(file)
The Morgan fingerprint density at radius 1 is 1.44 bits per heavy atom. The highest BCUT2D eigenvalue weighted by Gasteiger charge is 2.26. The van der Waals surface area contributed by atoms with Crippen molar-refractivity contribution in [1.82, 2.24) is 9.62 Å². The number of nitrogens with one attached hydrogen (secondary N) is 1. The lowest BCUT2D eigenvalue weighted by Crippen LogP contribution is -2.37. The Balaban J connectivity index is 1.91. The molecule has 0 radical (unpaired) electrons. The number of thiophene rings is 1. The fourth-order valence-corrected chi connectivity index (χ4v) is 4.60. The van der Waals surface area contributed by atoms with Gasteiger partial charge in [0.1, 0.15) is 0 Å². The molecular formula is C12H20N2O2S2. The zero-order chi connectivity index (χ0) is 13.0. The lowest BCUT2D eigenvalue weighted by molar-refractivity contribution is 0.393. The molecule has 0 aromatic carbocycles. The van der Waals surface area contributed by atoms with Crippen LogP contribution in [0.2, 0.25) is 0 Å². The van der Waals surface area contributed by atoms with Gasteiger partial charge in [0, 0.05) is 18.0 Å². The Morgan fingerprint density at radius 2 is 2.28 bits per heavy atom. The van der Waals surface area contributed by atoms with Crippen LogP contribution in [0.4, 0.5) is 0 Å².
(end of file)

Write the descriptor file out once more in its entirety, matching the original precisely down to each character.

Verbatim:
The Morgan fingerprint density at radius 1 is 1.44 bits per heavy atom. The highest BCUT2D eigenvalue weighted by Gasteiger charge is 2.26. The van der Waals surface area contributed by atoms with Crippen molar-refractivity contribution in [1.82, 2.24) is 9.62 Å². The number of nitrogens with one attached hydrogen (secondary N) is 1. The lowest BCUT2D eigenvalue weighted by Crippen LogP contribution is -2.37. The Balaban J connectivity index is 1.91. The molecule has 0 radical (unpaired) electrons. The number of thiophene rings is 1. The fourth-order valence-corrected chi connectivity index (χ4v) is 4.60. The van der Waals surface area contributed by atoms with Gasteiger partial charge in [0.1, 0.15) is 0 Å². The molecular formula is C12H20N2O2S2. The zero-order chi connectivity index (χ0) is 13.0. The lowest BCUT2D eigenvalue weighted by molar-refractivity contribution is 0.393. The molecule has 0 aromatic carbocycles. The van der Waals surface area contributed by atoms with Crippen LogP contribution in [0.2, 0.25) is 0 Å². The van der Waals surface area contributed by atoms with Gasteiger partial charge in [0, 0.05) is 18.0 Å². The Morgan fingerprint density at radius 2 is 2.28 bits per heavy atom. The van der Waals surface area contributed by atoms with Crippen LogP contribution in [0.4, 0.5) is 0 Å².